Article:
Polling on Religious Objections to Coronavirus Shots Offers Reason for Optimism for Liberty in America


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The intense effort to convince and compel Americans to take experimental coronavirus “vaccine” shots has been a dire threat to liberty. One of the manifestations of this effort has been mandates imposed by President Joe Biden requiring many millions of Americans to take the shots in order to keep their jobs or be hired for new jobs with either government or private employers. State and local governments, as well as government-funded educational institutions, have also pursued efforts, including shots or no job mandates, to push individuals to take the shots.

Exerting a religious exemption in many cases has been the only means employees can exercise to protect themselves against a shots mandate.

New poll results from the Pew Research Center regarding Americans’ views concerning people claiming religious objection to employers’ shots requirements provide reason for hope for liberty in America. The poll results show a comfortable majority support for such exemption requests being honored. Further, the poll results indicate that this supportive view is shared by even the majority of those polled individuals who tend to disbelieve people’s claims of religious objection. It takes a stronger conviction to support people’s liberty to take action upon which you look askance. And it is this stronger conviction that is needed to preserve or regain respect for liberty.

Sixty-seven percent of polled individuals expressed their agreement with the statement that “Most people with religious objections are just using religion as an excuse to avoid the vaccine.” This is over twice the percentage of people — 31 percent — who agreed with the alternative statement offered in the poll that “Most people with religious objections sincerely believe getting a COVID-19 vaccine is against their religion.”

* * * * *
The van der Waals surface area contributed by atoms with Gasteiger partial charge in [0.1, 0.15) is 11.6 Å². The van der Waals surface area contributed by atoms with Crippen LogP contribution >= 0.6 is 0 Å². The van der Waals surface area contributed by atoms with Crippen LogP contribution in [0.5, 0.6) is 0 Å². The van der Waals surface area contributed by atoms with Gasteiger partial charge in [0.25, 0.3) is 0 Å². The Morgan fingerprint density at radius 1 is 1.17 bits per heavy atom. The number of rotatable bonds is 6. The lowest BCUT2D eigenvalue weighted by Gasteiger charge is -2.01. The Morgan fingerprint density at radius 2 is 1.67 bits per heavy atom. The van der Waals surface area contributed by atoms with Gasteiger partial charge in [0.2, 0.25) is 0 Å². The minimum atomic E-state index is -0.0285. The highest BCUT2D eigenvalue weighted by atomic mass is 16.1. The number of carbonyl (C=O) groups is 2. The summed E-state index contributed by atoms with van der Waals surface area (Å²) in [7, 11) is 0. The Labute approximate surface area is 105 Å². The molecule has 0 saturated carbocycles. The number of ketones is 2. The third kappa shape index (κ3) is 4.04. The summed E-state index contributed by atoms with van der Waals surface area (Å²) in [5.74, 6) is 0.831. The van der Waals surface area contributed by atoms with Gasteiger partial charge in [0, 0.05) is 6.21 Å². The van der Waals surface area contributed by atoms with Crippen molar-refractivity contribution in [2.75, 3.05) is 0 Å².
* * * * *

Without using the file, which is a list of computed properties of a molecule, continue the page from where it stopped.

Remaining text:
Given those results, you might expect that polled individuals, by around the same percentage breakdown, would have sided in favor of employers with vaccine mandates rejecting religious exemptions asserted by employees seeking not to be fired. But, that did not happen. Instead, the numbers came out just about flipped. Only 32 percent of polled individuals answered that “Employers with vaccine requirements should require employees who have religious objections to get the vaccines just like other employees, if they want to keep their jobs.” Sixty-five percent of polled individuals instead chose the pro-liberty answer: “Employers should allow employees who have religious objections to keep their jobs even if they decline to get the vaccine.”

About nine out of ten individuals who said they believe most people asserting religious objection do so sincerely sided against employees asserting the objection being fired for refusal to take the shots. But that only delivers around 27 percent in favor of liberty. The remaining, and larger, portion of support comes from a substantial majority of the 67 percent of polled people who said most people asserting religious exemption are “just using religion as an excuse.”

You can read
here a Thursday Pew Research Center report that addresses more details of the poll results, including the finding of only 29 percent support for employers requiring employees to take coronavirus shots.

* Originally published at the Ron Paul Institute

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